• Margaret Mahy has written a number of essays and been interviewed numerous times.  In these she gives her opinions on various things… what does Mahy herself say about these themes (story, family, the supernatural, etc)? Does this inform one’s reading of The Tricksters?
  • To be cont…
Meanwhile, look at other blogs on Margaret Mahy and her work etc.

Texts that invite comparison

Basically forthcoming…

Other Margaret Mahy books, …

Bernard Beckett’s Malcolm and Juliet?

There’s a list of NCEA level 1 books online in which The Catalogue of the Universe is included… perhaps there is something that links all these… still thinking…

How to use this blog

Mindmaps help me think critically.  They help me see the links between things and plot a course through all the observations and questions that a text provokes when I read it ‘as a text.’  This blog is a mindmap of sorts; full of random thoughts and relevant-seeming quotations or ideas.

  • There is a tag cloud to the right of the blog, which shows the topics I am exploring as ‘tags.’
  • You can also use the search bar at the bottom of the page to see if a particular word/book/author/theme is mentioned.
  • Each time I bring an author into the discussion for the first time, I add an “Introducing the author” blog. This is easily found at the beginning of the section under that author.
  • I have a section titled ‘Blog Notes’ in which I explain my blogging style.
  • I have a ‘Literary Resources’ section which includes general ideas on literature and its study as well as the questions I apply to any text I study.
  • These questions (eg. Character Questions) may be useful to any other reader wishing to look at this text differently (refer to very early on in the blogging history of this section).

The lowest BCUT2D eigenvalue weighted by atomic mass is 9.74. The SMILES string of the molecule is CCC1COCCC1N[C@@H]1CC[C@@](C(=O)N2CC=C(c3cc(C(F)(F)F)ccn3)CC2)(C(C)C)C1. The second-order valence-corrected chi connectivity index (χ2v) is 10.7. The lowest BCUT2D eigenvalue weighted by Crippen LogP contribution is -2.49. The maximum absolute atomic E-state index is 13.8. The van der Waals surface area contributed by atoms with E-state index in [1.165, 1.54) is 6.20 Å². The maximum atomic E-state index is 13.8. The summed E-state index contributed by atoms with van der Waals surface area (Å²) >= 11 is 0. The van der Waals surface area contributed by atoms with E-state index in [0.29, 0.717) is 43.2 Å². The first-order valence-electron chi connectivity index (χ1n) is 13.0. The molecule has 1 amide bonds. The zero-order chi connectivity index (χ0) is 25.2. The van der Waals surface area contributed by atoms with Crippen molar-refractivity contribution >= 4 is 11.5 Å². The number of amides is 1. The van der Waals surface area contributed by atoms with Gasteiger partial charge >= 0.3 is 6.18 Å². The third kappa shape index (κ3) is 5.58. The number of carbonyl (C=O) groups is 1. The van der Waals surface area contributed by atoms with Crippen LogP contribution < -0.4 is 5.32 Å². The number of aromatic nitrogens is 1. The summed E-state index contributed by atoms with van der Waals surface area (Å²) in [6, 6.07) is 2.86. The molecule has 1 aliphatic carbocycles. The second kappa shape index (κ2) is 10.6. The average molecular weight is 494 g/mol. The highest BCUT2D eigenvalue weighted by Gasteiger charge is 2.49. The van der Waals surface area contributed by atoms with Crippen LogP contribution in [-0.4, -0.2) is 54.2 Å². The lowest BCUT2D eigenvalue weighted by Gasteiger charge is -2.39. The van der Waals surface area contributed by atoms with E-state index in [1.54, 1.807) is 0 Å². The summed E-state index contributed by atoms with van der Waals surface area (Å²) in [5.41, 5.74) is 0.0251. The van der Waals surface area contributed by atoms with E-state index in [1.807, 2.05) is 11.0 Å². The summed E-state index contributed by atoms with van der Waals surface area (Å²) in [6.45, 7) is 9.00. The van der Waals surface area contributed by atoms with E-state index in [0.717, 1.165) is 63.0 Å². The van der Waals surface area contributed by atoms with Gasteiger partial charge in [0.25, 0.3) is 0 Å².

• I absolutely welcome discussion: comments, suggestions, ideas, criticisms… please do!

Mahy’s The Tricksters: a History

Awards won:  

None that I know of…

Publishing History:

First published by J. M. Dent & Sons, Orion Children’s Books (1986), the book is now published by CollinsFlamingo, an imprint of Harper Collins.

Bibliography of secondary literature:

  • Winters, Sarah Fiona.: “Aliens in the landscape: Maori space and European time in Margaret Mahy’s fiction.” Children’s Literature Association Quarterly (33:4) 2008, 408-25. (2008)
  • Lovell-Smith, Rose.: “On the gothic beach: a New Zealand reading of house and landscape in Margaret Mahy’s The Tricksters.” In (pp. 93-115) Jackson, Anna; Coats, Karen; McGillis, Roderick (eds). The gothic in children’s literature: haunting the borders. London; New York: Routledge, 2008. pp. viii, 254. (Children’s literature and culture, 43.)
  • Collins put out a set of teaching notes for Margaret Mahy
  • Hale, Elizabeth; Winters, Sarah Fiona (eds). Marvellous codes: the fiction of Margaret Mahy. Wellington: Victoria UP, 2005.
  • Babette Puetz  ‘Carnival’: More than a jolly name: Margaret Mahy’s The Tricksters and Mikhail Bakhtin’s Carnival Theory ‘ Papers: explorations into children’s literature (freely available download)
  • Elliott Gose ‘Fairy Tale and Myth in Mahy’s The Changeover and The Tricksters.’  Children’s Literature Association Quarterly, Volume 16, Number 1, Spring 1991, pp. 6-11
  • Anna Lawrence-Pietroni  ‘The Tricksters, The Changeover, and the Fluidity of Adolescent Literature.’ Children’s Literature Association Quarterly, Volume 21, Number 1, Spring 1996, pp. 34-3
  • Christie Wilkie-Stibbs The Feminine Subject in Children’s Literature
  • A Made-Up Place: New Zealand in Young Adult Fiction, by Anna Jackson, Geoffrey Miles, Harry Ricketts, Tatjana Schaefer, and Kathryn Walls (Victoria University Press: Wellington). This work considers a variety of New Zealand YA texts from a thematic point of view and references are scattered throughout.
  • there’s quite a bit of academic criticism that’s been done on Margaret Mahy’s oeuvre (much of which would inform a reading of The Tricksters) – but I need to suss it out more (26 April 2011).
  • There are also a number of interviews and reviews around the place (see HarperCollinsPublishers, for example).
  • Margaret Mahy lesson plans (freely available download).

Author information:

Refer earlier blog: Introducing Margaret Mahy

Margaret Mahy